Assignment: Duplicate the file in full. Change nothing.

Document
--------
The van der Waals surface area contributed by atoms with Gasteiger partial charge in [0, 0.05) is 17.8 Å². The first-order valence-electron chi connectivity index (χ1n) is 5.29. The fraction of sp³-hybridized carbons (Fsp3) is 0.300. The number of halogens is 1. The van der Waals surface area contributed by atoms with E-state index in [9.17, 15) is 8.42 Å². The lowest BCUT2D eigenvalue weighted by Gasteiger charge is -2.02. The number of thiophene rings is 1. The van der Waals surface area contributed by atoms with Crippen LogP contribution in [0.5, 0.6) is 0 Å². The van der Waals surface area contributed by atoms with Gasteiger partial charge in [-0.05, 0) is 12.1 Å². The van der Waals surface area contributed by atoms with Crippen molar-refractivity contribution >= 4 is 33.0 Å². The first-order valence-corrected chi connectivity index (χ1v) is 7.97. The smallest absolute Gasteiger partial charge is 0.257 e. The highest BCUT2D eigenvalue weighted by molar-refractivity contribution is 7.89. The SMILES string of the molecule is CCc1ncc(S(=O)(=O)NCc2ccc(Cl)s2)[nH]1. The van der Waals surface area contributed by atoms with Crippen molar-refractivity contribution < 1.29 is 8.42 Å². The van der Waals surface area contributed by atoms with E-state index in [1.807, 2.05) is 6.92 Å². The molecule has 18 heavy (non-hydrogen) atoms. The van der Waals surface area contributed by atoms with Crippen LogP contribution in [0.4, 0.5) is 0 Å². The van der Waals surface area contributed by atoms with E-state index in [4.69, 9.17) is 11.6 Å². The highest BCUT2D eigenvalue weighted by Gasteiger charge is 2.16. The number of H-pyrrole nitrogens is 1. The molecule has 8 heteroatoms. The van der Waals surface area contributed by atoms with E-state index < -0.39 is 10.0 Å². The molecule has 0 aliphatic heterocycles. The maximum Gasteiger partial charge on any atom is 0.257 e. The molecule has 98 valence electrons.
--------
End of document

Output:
The van der Waals surface area contributed by atoms with Gasteiger partial charge in [0, 0.05) is 17.8 Å². The first-order valence-electron chi connectivity index (χ1n) is 5.29. The fraction of sp³-hybridized carbons (Fsp3) is 0.300. The number of halogens is 1. The van der Waals surface area contributed by atoms with E-state index in [9.17, 15) is 8.42 Å². The lowest BCUT2D eigenvalue weighted by Gasteiger charge is -2.02. The number of thiophene rings is 1. The van der Waals surface area contributed by atoms with Crippen LogP contribution in [0.5, 0.6) is 0 Å². The van der Waals surface area contributed by atoms with Gasteiger partial charge in [-0.05, 0) is 12.1 Å². The van der Waals surface area contributed by atoms with Crippen molar-refractivity contribution >= 4 is 33.0 Å². The first-order valence-corrected chi connectivity index (χ1v) is 7.97. The smallest absolute Gasteiger partial charge is 0.257 e. The highest BCUT2D eigenvalue weighted by molar-refractivity contribution is 7.89. The SMILES string of the molecule is CCc1ncc(S(=O)(=O)NCc2ccc(Cl)s2)[nH]1. The van der Waals surface area contributed by atoms with Crippen molar-refractivity contribution < 1.29 is 8.42 Å². The van der Waals surface area contributed by atoms with E-state index in [1.807, 2.05) is 6.92 Å². The molecule has 18 heavy (non-hydrogen) atoms. The van der Waals surface area contributed by atoms with Crippen LogP contribution in [0.4, 0.5) is 0 Å². The van der Waals surface area contributed by atoms with E-state index in [4.69, 9.17) is 11.6 Å². The highest BCUT2D eigenvalue weighted by Gasteiger charge is 2.16. The number of H-pyrrole nitrogens is 1. The molecule has 8 heteroatoms. The van der Waals surface area contributed by atoms with E-state index < -0.39 is 10.0 Å². The molecule has 0 aliphatic heterocycles. The maximum Gasteiger partial charge on any atom is 0.257 e. The molecule has 98 valence electrons.